When people picture runners, two stereotypes come to mind: First, the ultra-fit, runner who’s in optimal health and seemingly unstoppable; the runner who’s still going to be racing marathons in her 80s. Then, there’s the second type of runner: The one who’s constantly dealing with injuries like stress fractures, struggling to add more mileage and go further than the month before. What you don’t see about both of these runners is the difference in their bone density.
Depending on your diet, lifestyle and training, you may be setting up for a life where running makes your bones stronger, or you could be setting yourself up for problems with bone density and issues like osteopenia down the road.
Here, Therese Johnston, PhD, a physical therapist, researcher and runner, offers some advice about how to optimize your training for better bone health.
Running counts as a weight-bearing activity, which is good for bone health. Even one minute of running each day has been linked to better bone health in women. “You need to load bone to make it remodel, and to change and improve,” Johnston explains. Unlike cyclists and swimmers, runners are in an endurance sport that is also load-bearing. With every step, you’re delivering force through your legs as your weight hits the ground, and according to one 2009 study and another done on marathon runners in 2016, running was on par with weight-training when it came to building better bone density. Trail runners who are constantly jumping over rocks and roots might have an advantage since jumping and plyometrics can also improve bone density. That doesn’t mean you should skip strength training since you still want to be building upper body and core strength, but if you haven’t started yet, you don’t need to panic. You’re on the right track.
Especially as you get older, it’s critical to increase bone density by strength training. This doesn’t have to mean heading into the gym and picking up a weight bar at random and lifting without a plan. Lifting weights or doing bodyweight exercises is something all runners can try. “To protect joints, I think all has to be done without going overboard,” says Johnston. “That said, I am OK with weighted activities if they are done properly. Runners need to find a coach or trainer with the knowledge to guide them at first.” If you don’t have anyone to help you, or aren’t interested in hitting the gym, Johnston recommends getting some resistance bands and working with those rather than weights to get the effects of loaded exercise with less potential risk.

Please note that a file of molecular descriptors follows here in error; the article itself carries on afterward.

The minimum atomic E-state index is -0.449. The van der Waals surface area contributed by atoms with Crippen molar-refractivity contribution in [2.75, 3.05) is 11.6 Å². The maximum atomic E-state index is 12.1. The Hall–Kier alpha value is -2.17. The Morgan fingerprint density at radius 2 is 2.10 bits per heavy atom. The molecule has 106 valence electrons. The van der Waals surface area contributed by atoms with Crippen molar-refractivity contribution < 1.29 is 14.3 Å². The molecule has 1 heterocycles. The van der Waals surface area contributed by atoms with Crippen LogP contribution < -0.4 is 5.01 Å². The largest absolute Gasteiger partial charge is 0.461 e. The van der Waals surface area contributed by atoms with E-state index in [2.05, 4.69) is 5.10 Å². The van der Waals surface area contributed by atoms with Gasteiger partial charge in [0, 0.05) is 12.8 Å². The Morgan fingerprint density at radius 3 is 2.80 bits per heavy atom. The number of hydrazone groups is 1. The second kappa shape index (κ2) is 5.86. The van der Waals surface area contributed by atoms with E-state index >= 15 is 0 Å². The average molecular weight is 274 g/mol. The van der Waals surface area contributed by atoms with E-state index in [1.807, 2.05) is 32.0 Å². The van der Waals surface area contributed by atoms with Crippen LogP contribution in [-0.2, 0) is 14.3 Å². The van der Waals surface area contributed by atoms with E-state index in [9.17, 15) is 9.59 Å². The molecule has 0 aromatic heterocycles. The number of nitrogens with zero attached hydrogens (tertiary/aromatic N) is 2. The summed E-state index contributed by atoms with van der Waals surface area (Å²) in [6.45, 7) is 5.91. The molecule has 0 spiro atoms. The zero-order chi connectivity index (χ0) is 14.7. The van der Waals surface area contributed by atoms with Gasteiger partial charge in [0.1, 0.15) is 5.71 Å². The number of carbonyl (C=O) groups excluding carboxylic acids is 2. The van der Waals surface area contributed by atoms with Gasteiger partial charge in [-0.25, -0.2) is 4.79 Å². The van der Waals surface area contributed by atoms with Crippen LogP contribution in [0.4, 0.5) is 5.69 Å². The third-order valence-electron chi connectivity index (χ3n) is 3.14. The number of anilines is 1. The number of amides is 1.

“Everybody has a different balance point between when they cross over into too much loading, where it actually is causing the breakdown,” Johnston adds. While some running can improve bone density, overtraining — especially when paired with underfeeding — can compromise bone health. “Once a runner gets one stress fracture, she’s more likely to get another one down the road,” says Johnston, who’s dealt with this herself.
You might be thinking this isn’t you, that stress fractures and overtraining only happen to high-level runners, but that’s not the case. To avoid stress fractures and the negative health consequences associated with them, make sure you’re taking enough time off running, fueling your training adequately, and giving your body a rest when you feel any kind of pain during a run. Most of the women suffering from stress fractures in a study Johnston recently published said they pushed through pain to keep running.
“I’m a fan of strengthening hips and glutes in the gym, making those muscles stronger so they’re less likely to fail in a run,” Johnston says. If you are working with a personal trainer, make sure you’re prioritizing hip abductors and obliques for stabilization on the trail. However, Johnston is quick to note proper running form is just as important as proper squat or deadlift form. “As you’re getting fatigued, you’re running differently, and that’s stressing your body in a different way, which may help lead to those stress fractures, which can lead to worsening bone health over time,” she explains. Fatigue is also a great reminder you may be veering into overtraining territory, so don’t be afraid to cut runs short or slow-to-brisk walk.
Originally published November 2020, updated April 2022
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